In February 2013 DCC No. 45 gave Mr. Swan notice that it would be registering a lien on his unit for nearly $219,000. In a letter of August 2018, the Corporation advised that they had their legal costs assessed, and that the amount of the lien had been reduced to just over $134,000. In this action, Mr. Swan seeks indemnification from costs on the grounds that he is a former Director, and asks that the lien be vacated.

Justice Nishikawa noted that despite having held the position of Director for 3 months, Mr. Swan has spent about six years litigating his claim for indemnity. She ordered that the lien of $219,000 be vacated and a new lien for the correct amount be registered. She noted that legal costs related to the “vexatious litigant” application should not be included, nor should the costs of a compliance letter where no proceeding was commenced in relation to the conduct described in the letter. She ordered additional costs (for this proceeding) of $18,000 to the Corporation.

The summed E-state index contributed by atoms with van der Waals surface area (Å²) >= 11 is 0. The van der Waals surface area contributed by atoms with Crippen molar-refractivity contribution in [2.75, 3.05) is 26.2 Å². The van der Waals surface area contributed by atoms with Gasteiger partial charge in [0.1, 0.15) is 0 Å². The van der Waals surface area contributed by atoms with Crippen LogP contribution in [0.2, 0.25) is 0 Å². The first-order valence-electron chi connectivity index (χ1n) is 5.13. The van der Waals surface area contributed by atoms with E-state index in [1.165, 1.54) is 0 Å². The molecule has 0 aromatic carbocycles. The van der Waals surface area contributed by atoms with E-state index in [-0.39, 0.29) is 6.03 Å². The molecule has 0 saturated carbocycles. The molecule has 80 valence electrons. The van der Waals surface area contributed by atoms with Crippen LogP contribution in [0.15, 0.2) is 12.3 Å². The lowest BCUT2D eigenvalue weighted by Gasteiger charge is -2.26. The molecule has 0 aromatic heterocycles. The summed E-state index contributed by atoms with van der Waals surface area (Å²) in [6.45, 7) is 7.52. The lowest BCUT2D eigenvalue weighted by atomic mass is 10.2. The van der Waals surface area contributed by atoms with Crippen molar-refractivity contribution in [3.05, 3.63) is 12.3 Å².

Comment: Even with the reduced costs assessment this has turned into an expensive dispute for everyone involved.

Lebko v. Toronto Standard Condominium Co. 1862 2019 ONSC 1602
Decision Date: March 12, 2019
http://canlii.ca/t/hxzgb

Ms. Lebko is a resident in TSCC 1862. On April 4, 2011, around 6pm, Ms. Lebko’s mother was visiting her at the condominium and fell while exiting Elevator 2, suffering a broken wrist and shoulder dislocation. A witness noticed that the elevator was not level with the foyer and estimated it to be 1/4 -1/2 inch below the foyer threshold, although no photographs were taken at the time. Ms. Lebko and her mother brought a claim against TSCC 1862, Del Property Management, thyssenkrupp Elevator, and G4S Secure Solutions. In this action, all four defendants ask for a summary dismissal on the grounds that there is no genuine issue for trial.